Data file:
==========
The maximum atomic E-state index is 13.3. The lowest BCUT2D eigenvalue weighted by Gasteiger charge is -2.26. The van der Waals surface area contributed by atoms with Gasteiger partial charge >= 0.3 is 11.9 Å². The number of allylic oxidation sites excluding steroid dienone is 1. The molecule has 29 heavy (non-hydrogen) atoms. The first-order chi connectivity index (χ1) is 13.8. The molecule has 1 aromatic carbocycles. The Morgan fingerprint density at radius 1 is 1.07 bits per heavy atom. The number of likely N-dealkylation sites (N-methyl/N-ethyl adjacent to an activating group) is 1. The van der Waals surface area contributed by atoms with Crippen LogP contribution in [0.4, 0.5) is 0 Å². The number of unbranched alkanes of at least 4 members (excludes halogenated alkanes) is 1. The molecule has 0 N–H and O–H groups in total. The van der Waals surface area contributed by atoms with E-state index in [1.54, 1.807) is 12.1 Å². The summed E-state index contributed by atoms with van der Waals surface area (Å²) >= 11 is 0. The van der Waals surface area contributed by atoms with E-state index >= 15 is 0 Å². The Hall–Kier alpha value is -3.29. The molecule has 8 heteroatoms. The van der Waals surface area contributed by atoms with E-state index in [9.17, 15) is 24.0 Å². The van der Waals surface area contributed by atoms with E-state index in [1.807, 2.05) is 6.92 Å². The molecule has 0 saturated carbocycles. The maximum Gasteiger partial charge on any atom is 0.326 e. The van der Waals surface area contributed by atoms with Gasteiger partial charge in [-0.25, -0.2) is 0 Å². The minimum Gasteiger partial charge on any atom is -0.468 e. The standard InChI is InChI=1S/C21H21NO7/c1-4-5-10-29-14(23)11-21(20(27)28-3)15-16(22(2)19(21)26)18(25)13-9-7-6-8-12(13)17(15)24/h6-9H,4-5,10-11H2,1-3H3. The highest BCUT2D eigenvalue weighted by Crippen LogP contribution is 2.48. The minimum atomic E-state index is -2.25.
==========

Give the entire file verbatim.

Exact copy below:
The maximum atomic E-state index is 13.3. The lowest BCUT2D eigenvalue weighted by Gasteiger charge is -2.26. The van der Waals surface area contributed by atoms with Gasteiger partial charge >= 0.3 is 11.9 Å². The number of allylic oxidation sites excluding steroid dienone is 1. The molecule has 29 heavy (non-hydrogen) atoms. The first-order chi connectivity index (χ1) is 13.8. The molecule has 1 aromatic carbocycles. The Morgan fingerprint density at radius 1 is 1.07 bits per heavy atom. The number of likely N-dealkylation sites (N-methyl/N-ethyl adjacent to an activating group) is 1. The van der Waals surface area contributed by atoms with Crippen LogP contribution in [0.4, 0.5) is 0 Å². The number of unbranched alkanes of at least 4 members (excludes halogenated alkanes) is 1. The molecule has 0 N–H and O–H groups in total. The van der Waals surface area contributed by atoms with E-state index in [1.54, 1.807) is 12.1 Å². The summed E-state index contributed by atoms with van der Waals surface area (Å²) >= 11 is 0. The van der Waals surface area contributed by atoms with E-state index >= 15 is 0 Å². The Hall–Kier alpha value is -3.29. The molecule has 8 heteroatoms. The van der Waals surface area contributed by atoms with E-state index in [9.17, 15) is 24.0 Å². The van der Waals surface area contributed by atoms with E-state index in [1.807, 2.05) is 6.92 Å². The molecule has 0 saturated carbocycles. The maximum Gasteiger partial charge on any atom is 0.326 e. The van der Waals surface area contributed by atoms with Gasteiger partial charge in [-0.25, -0.2) is 0 Å². The minimum Gasteiger partial charge on any atom is -0.468 e. The standard InChI is InChI=1S/C21H21NO7/c1-4-5-10-29-14(23)11-21(20(27)28-3)15-16(22(2)19(21)26)18(25)13-9-7-6-8-12(13)17(15)24/h6-9H,4-5,10-11H2,1-3H3. The highest BCUT2D eigenvalue weighted by Crippen LogP contribution is 2.48. The minimum atomic E-state index is -2.25.